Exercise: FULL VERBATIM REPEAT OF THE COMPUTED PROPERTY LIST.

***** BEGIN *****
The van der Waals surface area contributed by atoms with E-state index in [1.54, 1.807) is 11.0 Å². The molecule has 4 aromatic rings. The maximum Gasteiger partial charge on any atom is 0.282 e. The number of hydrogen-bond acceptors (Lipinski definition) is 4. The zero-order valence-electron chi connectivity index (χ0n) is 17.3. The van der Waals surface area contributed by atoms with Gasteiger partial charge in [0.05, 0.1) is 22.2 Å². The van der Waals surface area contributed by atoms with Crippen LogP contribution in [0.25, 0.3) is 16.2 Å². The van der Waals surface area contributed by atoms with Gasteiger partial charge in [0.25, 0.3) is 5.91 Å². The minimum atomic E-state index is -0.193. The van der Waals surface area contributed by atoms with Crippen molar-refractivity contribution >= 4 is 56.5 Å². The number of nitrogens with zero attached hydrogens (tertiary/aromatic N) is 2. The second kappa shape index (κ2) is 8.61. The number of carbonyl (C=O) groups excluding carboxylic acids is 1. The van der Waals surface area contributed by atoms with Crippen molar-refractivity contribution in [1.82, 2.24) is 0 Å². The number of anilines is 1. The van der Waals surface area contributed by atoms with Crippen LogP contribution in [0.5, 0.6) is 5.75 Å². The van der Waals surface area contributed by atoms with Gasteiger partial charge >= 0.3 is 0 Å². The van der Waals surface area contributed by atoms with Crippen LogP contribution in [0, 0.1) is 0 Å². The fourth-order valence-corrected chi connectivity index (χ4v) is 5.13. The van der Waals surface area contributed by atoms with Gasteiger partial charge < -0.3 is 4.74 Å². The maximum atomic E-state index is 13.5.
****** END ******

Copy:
The van der Waals surface area contributed by atoms with E-state index in [1.54, 1.807) is 11.0 Å². The molecule has 4 aromatic rings. The maximum Gasteiger partial charge on any atom is 0.282 e. The number of hydrogen-bond acceptors (Lipinski definition) is 4. The zero-order valence-electron chi connectivity index (χ0n) is 17.3. The van der Waals surface area contributed by atoms with Gasteiger partial charge in [0.05, 0.1) is 22.2 Å². The van der Waals surface area contributed by atoms with Crippen LogP contribution in [0.25, 0.3) is 16.2 Å². The van der Waals surface area contributed by atoms with Gasteiger partial charge in [0.25, 0.3) is 5.91 Å². The minimum atomic E-state index is -0.193. The van der Waals surface area contributed by atoms with Crippen molar-refractivity contribution >= 4 is 56.5 Å². The number of nitrogens with zero attached hydrogens (tertiary/aromatic N) is 2. The second kappa shape index (κ2) is 8.61. The number of carbonyl (C=O) groups excluding carboxylic acids is 1. The van der Waals surface area contributed by atoms with Crippen molar-refractivity contribution in [1.82, 2.24) is 0 Å². The number of anilines is 1. The van der Waals surface area contributed by atoms with Crippen LogP contribution in [0.5, 0.6) is 5.75 Å². The van der Waals surface area contributed by atoms with Gasteiger partial charge >= 0.3 is 0 Å². The van der Waals surface area contributed by atoms with Crippen LogP contribution in [0, 0.1) is 0 Å². The fourth-order valence-corrected chi connectivity index (χ4v) is 5.13. The van der Waals surface area contributed by atoms with Gasteiger partial charge < -0.3 is 4.74 Å². The maximum atomic E-state index is 13.5.